• I recommend the textbook of D'haeseleer "flux coordinates and magnetic field structure" if you are interested in all the details (you can find a pdf if you google for it). For example the definition of a magnetic field line, or the identity $\mathbf b \cdot \nabla = \frac{\partial}{\partial s}$ can be found inside. May 18 '21 at 6:28
• Thank you! Please give me awhile before i accept your answer! May 18 '21 at 10:01

The gradient $$\nabla$$ can be thought of as the "components" of the differential operator d. More concretely, if $$\phi$$ is a scalar function, then $$\text{d}\phi = \frac{\partial\phi}{\partial x}\text{d}x + \frac{\partial\phi}{\partial y}\text{d}y + \frac{\partial \phi}{\partial z}\text{d}z = \nabla \phi\cdot (-),$$ where $$(-)$$ is a placeholder for a (unit) vector. The unit differentials $$\text{d}x_i$$ are defined to satisfy $$\text{d}x_i(\hat{x}_j) = \delta_{ij},$$ so for example if we use $$(-) = \hat{y}$$, then this simplifies to $$\text{d}\phi(\hat{y}) = \nabla\phi \cdot \hat{y} = \nabla_y \phi = \frac{\partial \phi}{\partial y}.$$

In your first example, $$F_\parallel$$ is the force along the $$s$$ direction, so we have $$F_\parallel = F\cdot s = (-\mu \nabla B)\cdot s = -\mu (\nabla B\cdot s) = -\mu \nabla_\parallel B.$$ If $$s$$ is the $$z$$ direction, this equation reads $$F_z = F\cdot \hat{e}_z = (-\mu \nabla B)\cdot \hat{e}_z= -\mu (\nabla B\cdot \hat{e}_z) = -\mu \nabla_z B = -\mu\frac{\partial B}{\partial z}.$$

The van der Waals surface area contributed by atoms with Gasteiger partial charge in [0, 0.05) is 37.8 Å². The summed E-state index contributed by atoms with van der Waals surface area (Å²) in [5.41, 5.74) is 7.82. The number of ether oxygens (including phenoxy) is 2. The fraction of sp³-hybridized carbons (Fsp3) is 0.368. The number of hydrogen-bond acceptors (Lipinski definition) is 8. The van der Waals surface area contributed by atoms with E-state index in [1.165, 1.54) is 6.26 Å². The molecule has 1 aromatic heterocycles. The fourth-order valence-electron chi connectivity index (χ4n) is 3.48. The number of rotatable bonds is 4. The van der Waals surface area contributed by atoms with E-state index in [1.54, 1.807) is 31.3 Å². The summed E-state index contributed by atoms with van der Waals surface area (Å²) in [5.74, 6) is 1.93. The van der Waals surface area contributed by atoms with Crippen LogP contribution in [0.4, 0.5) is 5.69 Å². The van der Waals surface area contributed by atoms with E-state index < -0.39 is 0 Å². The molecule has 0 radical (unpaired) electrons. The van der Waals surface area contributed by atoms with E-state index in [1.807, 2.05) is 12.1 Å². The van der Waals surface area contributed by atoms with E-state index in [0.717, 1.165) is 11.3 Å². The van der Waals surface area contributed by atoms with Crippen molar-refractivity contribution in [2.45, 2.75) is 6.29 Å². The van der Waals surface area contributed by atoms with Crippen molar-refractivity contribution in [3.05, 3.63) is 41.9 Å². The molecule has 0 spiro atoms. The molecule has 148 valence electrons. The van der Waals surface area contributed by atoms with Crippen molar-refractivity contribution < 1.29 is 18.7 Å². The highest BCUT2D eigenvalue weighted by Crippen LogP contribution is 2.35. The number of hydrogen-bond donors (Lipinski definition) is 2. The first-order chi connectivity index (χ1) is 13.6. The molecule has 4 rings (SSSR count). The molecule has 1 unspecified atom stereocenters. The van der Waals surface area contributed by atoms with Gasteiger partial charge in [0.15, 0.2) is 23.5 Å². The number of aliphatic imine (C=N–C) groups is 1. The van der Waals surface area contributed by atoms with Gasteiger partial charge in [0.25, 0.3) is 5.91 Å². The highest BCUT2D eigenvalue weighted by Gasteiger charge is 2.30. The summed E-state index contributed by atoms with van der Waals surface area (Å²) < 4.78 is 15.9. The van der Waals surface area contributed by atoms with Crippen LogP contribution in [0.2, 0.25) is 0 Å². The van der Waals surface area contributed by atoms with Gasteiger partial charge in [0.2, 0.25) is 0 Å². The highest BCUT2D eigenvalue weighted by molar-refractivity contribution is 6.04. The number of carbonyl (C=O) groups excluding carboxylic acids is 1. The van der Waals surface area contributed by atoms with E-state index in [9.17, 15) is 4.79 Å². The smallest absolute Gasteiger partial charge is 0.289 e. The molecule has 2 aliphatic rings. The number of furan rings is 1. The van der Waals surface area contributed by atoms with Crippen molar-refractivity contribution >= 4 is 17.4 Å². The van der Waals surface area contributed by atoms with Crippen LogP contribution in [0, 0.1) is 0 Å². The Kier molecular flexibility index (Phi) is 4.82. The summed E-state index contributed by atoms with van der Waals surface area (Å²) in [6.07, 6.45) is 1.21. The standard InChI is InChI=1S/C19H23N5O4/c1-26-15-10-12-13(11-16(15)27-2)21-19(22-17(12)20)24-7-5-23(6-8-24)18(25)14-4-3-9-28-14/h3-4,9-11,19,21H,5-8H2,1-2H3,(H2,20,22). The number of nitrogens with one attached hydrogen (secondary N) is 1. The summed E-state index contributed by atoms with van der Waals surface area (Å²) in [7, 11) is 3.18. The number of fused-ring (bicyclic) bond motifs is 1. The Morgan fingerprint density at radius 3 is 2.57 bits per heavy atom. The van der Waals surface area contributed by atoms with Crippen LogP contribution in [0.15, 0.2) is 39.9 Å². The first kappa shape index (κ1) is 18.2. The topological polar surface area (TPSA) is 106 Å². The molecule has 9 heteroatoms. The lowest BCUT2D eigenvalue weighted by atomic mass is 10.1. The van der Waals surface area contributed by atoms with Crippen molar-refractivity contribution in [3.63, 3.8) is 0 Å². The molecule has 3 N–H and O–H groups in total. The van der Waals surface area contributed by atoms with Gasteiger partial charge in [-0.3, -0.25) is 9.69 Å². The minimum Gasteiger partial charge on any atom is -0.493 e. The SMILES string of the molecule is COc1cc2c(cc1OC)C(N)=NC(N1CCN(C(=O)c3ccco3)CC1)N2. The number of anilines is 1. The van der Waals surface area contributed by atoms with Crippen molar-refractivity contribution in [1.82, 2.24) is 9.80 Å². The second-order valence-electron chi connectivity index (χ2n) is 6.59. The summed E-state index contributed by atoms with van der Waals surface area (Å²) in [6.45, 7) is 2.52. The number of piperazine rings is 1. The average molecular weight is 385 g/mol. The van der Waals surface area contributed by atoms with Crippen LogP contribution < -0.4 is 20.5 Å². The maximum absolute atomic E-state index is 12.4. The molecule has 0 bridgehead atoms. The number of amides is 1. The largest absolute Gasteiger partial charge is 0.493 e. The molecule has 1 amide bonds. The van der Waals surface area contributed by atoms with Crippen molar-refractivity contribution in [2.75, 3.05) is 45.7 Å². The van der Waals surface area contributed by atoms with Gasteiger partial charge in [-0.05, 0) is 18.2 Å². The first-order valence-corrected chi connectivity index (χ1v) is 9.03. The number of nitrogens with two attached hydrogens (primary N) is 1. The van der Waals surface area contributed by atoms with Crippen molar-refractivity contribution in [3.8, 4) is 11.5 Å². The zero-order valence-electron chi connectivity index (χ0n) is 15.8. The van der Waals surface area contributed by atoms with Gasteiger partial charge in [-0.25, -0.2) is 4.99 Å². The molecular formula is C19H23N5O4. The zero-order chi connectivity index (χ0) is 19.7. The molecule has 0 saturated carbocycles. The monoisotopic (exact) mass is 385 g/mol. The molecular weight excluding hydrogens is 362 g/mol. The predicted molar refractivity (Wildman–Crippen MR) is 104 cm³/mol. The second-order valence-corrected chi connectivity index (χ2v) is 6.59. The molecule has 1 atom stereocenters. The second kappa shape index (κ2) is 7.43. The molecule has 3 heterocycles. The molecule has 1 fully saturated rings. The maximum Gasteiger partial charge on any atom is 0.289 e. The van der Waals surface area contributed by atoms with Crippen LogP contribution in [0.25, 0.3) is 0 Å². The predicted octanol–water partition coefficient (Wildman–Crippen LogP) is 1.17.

The second example is really using the fact that the gradient can be expanded in components as $$\nabla B = \frac{\partial B}{\partial x} \hat{e}_x + \frac{\partial B}{\partial y} \hat{e}_y + \frac{\partial B}{\partial z} \hat{e}_z.$$ If $$\nabla B$$ is nonzero only in the $$y$$-direction, then $$\nabla B = \frac{\partial B}{\partial y} \hat{e}_y \implies \nabla B \cdot \hat{e}_y = \frac{\partial B}{\partial y}.$$

• Hi Thank you! Yes i can understand the argument when you go from $\nabla$ downwards to $\del$, I just am not comfortable with the argument that because "the axis chosen was arbitrary", we can simply change the derivative to $\nabla$, is there some insight for this? May 17 '21 at 12:23
• This sort of "engineer's induction" is not very rigorous I agree. I think there are two ways to think about this: 1. the formula using $\nabla$ is the postulate, and the case with the derivative is a special case of this formula; the presentation by the author to reverse this exposition is purely pedagogical. May 17 '21 at 13:16
• 2. Since we have the formula given in terms of a standard basis, rewriting the formula to accommodate a general direction can be done by some kind of orthogonal transformation, under which expressions like $\nabla B$ are invariant. In this line of reasoning, the use of the derivative is equivalent to the use of $\nabla$; it's merely conventional. The author could've used $\nabla$ in both cases without loss of information. May 17 '21 at 13:17
• I'd like to recommend reading this: en.wikipedia.org/wiki/Matrix_calculus. Maybe this will make it clear why the gradient is a generalization of the derivative. May 17 '21 at 13:20
• Thank you! I will check it out and try to digest May 18 '21 at 10:02